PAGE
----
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217 and job losses and... So part of it is listening to them on that and making sure that I'm at least aware o f it and at least being aware that it might be impacting their progress and their degree He further described the integral nature of his psycho social mentoring support for his students: The psycho social [support] it occurs throughout the entire process We have students who are at the point where they're over the limit. The Graduate school has sent out letters that they might not be, they are no longer in the program, they have to be readmitted. So, th Just t rying to make a plan for them and trying to get them from point A to point B. He concluded his thoughts on psycho Some of our students are from other countries. I always worry do they have enough support here that they can make Professor Jack psycho social needs and issues, and provides appropriate support. Professor Jack also views mentor ing as part of the learning process, h as he described in the following passage: There's just another opportunity to teach. When you write with each other you spend time thinking, discussing, analyzing, and rewriting. So, I think it's just another opportuni ty to continue the learning process. It's also a learning opportunity because a lot of times things come back and they're rejected. One student . J. F. and I work with him and he got two articles that came back and they were each rejected. Well, that's part of the game. So, we're going to continue

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218 to work with him and try to use that as an opportunity. These things happen. You have to read the feedback, try to make the changes, and try again. For Professor Jack mentoring is another opportunity to teach an opportunity that frequently arises outside of normal classroom activities. For Professor Jack mentoring is also about relationship as he described: Well, my dissertation was on mentoring. And I think mentoring is a form of education, teaching. It is the full package. It builds on relationships. I have always been interested in relationships. I have studied parent, mom infant relationships and couple relationships. Mentoring is just another one of those relationships. To me they have always been ke y in learning. I very m uch buy into the way you learn especially re search is through this close relationship, that the subtleties of research are best learned worki ng closely with someone. That is what I said in my dissertation. That is what I believe. I t hink that is what the research does point out, that especially at the doctoral level, the courses are only a part of the whole process. So it is the working closely with students. Professor Jack sees mentoring as a relationship in general, and a learning r elationship, in particular. He offered further illumination to his perspective on doctoral student mentoring: Tenure and promotion is mainly now more about research and grants and teaching, but teaching defined very narrowly as teaching in a classroom or teaching online. It doesn't really include the mentoring. It seems odd, because doctoral education was supposed to be more on this ind ividual mentoring relationship.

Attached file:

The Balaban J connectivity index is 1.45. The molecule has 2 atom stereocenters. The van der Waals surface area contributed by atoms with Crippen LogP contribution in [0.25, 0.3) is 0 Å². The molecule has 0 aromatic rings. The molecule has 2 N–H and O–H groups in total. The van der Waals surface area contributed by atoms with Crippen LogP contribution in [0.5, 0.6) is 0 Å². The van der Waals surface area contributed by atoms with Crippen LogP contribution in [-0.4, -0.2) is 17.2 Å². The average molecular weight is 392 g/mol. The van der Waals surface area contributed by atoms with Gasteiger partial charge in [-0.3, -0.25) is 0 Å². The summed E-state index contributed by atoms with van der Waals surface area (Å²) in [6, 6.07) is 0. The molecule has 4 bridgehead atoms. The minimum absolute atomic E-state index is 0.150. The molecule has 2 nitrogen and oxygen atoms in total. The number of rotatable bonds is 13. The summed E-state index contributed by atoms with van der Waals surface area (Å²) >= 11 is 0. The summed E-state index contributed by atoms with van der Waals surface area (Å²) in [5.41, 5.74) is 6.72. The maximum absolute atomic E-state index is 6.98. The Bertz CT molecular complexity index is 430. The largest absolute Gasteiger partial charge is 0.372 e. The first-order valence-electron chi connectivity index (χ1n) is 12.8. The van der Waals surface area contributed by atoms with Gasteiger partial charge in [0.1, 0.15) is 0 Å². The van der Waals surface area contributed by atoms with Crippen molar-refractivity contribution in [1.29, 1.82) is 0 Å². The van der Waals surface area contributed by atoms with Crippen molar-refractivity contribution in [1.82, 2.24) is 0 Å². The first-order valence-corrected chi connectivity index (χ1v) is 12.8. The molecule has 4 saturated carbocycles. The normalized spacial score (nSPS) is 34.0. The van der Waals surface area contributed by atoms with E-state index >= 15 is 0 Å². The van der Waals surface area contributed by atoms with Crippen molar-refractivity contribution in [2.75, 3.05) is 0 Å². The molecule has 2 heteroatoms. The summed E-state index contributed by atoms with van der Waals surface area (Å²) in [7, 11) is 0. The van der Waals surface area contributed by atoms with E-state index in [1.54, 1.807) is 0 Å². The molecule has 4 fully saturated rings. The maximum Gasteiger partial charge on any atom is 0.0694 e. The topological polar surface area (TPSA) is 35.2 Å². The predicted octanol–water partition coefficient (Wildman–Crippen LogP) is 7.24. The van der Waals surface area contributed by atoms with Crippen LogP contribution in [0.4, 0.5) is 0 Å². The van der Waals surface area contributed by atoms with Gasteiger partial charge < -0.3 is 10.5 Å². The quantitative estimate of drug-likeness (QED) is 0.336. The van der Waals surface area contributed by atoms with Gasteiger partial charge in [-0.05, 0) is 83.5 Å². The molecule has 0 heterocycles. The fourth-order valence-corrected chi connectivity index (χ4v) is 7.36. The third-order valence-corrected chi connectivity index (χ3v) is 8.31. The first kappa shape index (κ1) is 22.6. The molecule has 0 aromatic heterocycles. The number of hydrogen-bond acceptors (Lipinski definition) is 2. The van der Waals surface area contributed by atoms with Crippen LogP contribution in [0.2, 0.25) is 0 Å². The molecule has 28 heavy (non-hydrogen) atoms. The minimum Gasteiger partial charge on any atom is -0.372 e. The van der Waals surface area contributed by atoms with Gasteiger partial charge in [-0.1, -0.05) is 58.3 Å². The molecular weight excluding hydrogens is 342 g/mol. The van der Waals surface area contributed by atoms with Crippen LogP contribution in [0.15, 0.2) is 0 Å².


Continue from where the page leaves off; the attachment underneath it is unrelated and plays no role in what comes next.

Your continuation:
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219 Professor Jack sees the mentoring relationship as a learning relationship that is key to t he Jack also sees some parental aspects to the mentoring relationship, as he described: Being a parent of a 20 year old now, there are the similar frustrations of trying to encourage certain values and ways of doing things, and people making choices that go contrary to that. And it can be a little frustrating. Sometimes people come around and they decide to do it their own way, and it comes back, and maybe that wasn't the best way. So there's some learning from those mistakes, and being accepting of them even when they're having some struggles. Mentoring, for Professor Jack is also an intentional endeavor, as he related in the following passage: I would say it is intentional. I am s ensitive to that role that I play. It is very much right there in my head when I'm meeting with students. Or even, as I've thought about this mentoring and working on grants, that we have a lot of faculty that are newer that I've spent time with and trying to share some of the things that I've learned. Part of what makes mentoring intentional for Professor Jack is his realization that mentoring is also idiographic or individual to the specific needs of the protg, as he Doctoral ed ucation was supposed to be more on this individual He further explicated his idiographic approach to mentoring: Well I was thinking about . the first quest ion about my role as a mentor. As I look a cross the variety of students and I think because I am sort of t hinking more about recent ones, but if I went back in time that there are very different